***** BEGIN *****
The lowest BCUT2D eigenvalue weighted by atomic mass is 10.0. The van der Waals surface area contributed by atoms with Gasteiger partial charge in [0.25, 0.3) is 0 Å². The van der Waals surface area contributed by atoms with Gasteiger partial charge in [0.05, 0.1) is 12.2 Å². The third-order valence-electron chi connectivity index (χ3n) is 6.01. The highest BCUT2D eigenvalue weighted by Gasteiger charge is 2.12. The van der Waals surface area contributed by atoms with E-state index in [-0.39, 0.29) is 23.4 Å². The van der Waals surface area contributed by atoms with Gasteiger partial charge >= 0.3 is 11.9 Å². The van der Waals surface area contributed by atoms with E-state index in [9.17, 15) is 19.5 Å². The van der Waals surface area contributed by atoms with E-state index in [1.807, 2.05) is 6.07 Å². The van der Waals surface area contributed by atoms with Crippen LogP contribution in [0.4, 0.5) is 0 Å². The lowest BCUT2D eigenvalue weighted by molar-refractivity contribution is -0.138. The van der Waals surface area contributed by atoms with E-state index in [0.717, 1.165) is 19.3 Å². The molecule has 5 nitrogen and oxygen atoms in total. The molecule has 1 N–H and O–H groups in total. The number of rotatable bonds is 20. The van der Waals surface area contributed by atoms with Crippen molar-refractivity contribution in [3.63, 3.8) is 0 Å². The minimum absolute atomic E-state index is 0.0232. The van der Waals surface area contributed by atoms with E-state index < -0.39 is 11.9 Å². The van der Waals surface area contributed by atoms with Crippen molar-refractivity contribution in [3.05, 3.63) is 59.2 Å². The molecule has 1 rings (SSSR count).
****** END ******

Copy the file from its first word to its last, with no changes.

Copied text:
The lowest BCUT2D eigenvalue weighted by atomic mass is 10.0. The van der Waals surface area contributed by atoms with Gasteiger partial charge in [0.25, 0.3) is 0 Å². The van der Waals surface area contributed by atoms with Gasteiger partial charge in [0.05, 0.1) is 12.2 Å². The third-order valence-electron chi connectivity index (χ3n) is 6.01. The highest BCUT2D eigenvalue weighted by Gasteiger charge is 2.12. The van der Waals surface area contributed by atoms with E-state index in [-0.39, 0.29) is 23.4 Å². The van der Waals surface area contributed by atoms with Gasteiger partial charge >= 0.3 is 11.9 Å². The van der Waals surface area contributed by atoms with E-state index in [9.17, 15) is 19.5 Å². The van der Waals surface area contributed by atoms with E-state index in [1.807, 2.05) is 6.07 Å². The van der Waals surface area contributed by atoms with Crippen LogP contribution in [0.4, 0.5) is 0 Å². The lowest BCUT2D eigenvalue weighted by molar-refractivity contribution is -0.138. The van der Waals surface area contributed by atoms with E-state index in [0.717, 1.165) is 19.3 Å². The molecule has 5 nitrogen and oxygen atoms in total. The molecule has 1 N–H and O–H groups in total. The number of rotatable bonds is 20. The van der Waals surface area contributed by atoms with Crippen molar-refractivity contribution in [3.63, 3.8) is 0 Å². The minimum absolute atomic E-state index is 0.0232. The van der Waals surface area contributed by atoms with E-state index < -0.39 is 11.9 Å². The van der Waals surface area contributed by atoms with Crippen molar-refractivity contribution in [3.05, 3.63) is 59.2 Å². The molecule has 1 rings (SSSR count).